Using machine learning to predict Kickstarter success

How can you optimise for success?Laura LewisBlockedUnblockFollowFollowingApr 9Project aimsIn recent years, the range of funding options for projects created by individuals and small companies has expanded considerably.

In addition to savings, bank loans, friends & family funding and other traditional options, crowdfunding has become a popular and readily available alternative.

Kickstarter, founded in 2009, is one particularly well-known and popular crowdfunding platform.

It has an all-or-nothing funding model, whereby a project is only funded if it meets its goal amount; otherwise no money is given by backers to a project.

A huge variety of factors contribute to the success or failure of a project — in general, and also on Kickstarter.

Some of these are able to be quantified or categorised, which allows for the construction of a model to attempt to predict whether a project will succeed or not.

The aim of this project is to construct such a model and also to analyse Kickstarter project data more generally, in order to help potential project creators assess whether or not Kickstarter is a good funding option for them, and what their chances of success are.

Data sourceThe dataset used in this project was downloaded in .

csv format from a webscrape conducted by a webscraping site called Web Robots.

The dataset contains data on all projects hosted on Kickstarter between the company’s launch in April 2009 until the date of the webscrape on 14 March 2019.

The dataset contains 209,222 projects, although some of these are duplicates.

Cleaning and pre-processingA fair amount of cleaning was required to get the dataset into a format suitable for applying machine learning models.

If you just can’t get enough of df.

isna() and df.

drop() you can check out the full Jupyter notebook code in my GitHub repository.

After duplicates and irrelevant rows were dropped (e.


projects which were cancelled mid-campaign, or which were still live), I was left with a decent sized dataset of 168,979 projects.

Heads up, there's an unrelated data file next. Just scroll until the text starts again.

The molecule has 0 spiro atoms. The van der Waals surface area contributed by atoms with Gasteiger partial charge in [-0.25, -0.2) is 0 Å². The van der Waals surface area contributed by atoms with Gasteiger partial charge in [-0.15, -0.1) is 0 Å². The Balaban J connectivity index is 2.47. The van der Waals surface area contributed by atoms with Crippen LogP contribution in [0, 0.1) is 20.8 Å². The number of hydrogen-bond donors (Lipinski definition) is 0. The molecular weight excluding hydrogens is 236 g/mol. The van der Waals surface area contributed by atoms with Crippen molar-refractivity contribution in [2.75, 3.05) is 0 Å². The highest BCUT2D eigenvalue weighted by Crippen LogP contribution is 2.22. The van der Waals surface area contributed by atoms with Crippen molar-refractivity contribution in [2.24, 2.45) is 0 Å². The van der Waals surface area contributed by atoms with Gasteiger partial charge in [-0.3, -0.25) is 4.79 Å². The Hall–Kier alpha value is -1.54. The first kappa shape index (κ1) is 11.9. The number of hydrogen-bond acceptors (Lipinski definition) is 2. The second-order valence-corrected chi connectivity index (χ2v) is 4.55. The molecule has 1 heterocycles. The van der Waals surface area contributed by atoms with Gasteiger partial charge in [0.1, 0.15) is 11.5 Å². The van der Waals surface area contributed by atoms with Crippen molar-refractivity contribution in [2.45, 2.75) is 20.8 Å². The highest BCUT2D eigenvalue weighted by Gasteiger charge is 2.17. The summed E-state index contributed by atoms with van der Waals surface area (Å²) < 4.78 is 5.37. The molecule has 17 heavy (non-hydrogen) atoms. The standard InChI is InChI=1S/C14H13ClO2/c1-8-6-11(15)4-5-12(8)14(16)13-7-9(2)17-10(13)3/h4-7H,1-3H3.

The columns which were kept or calculated were:The project goal (in USD)Campaign length — number of days from launch to deadlineNumber of days from page creation to project launchBlurb word lengthName word lengthWhether the project was highlighted as a staff pick (one-hot encoded)Category (one-hot encoded)Country (one-hot encoded)Month a project was launched in (one-hot encoded)Month of a project’s deadline (one-hot encoded)Day of the week a project was launched on (one-hot encoded)Day of the week of a project’s deadline (one-hot encoded)Two-hour time window a project was launched in (one-hot encoded)Two-hour time window of a project’s deadline (one-hot encoded)Some features were initially retained for exploratory data analysis (EDA) purposes, but were then dropped in order to use machine learning models.

These included features that are related to outcomes (e.


the amount pledged and the number of backers) rather than related to the properties of the project itself (e.


category, goal, length of campaign).

Exploratory data analysisNow for the colourful part.

Kickstarter has grown massively since its launch in 2009, particularly during 2014 when expansion really started to ramp up.

The proportion of projects that succeed decreased considerably at this point, however, as the site was flooded with a much larger number of projects.

The success rate has been on the increase in recent years though — so there’s still hope.

Overall, 56% of completed projects (i.


those that have finished and weren’t cancelled or suspended) were successful.

Changes over time in the number of projects launched on KickstarterChanges over time in project successes and failuresThe graphs below show the differences in some of the features between successful and failed projects.

The key takeaways from this are:Unsurprisingly, successful projects tend to have smaller (and therefore more realistic) goals — the median amount sought by successful projects is about half that of failed projects (medians are used due to high positive skew of funding and goal amounts).

The differences in the median amount pledged per project are more surprising.

The median amount pledged per successful project is notably higher than the median amount requested, suggesting that projects that meet their goal tend to go on to gain even more funding, and become ‘over-funded’.

On a related note, the difference between failed and successful companies is much larger in terms of amount pledged and the number of backers, compared to goal amount.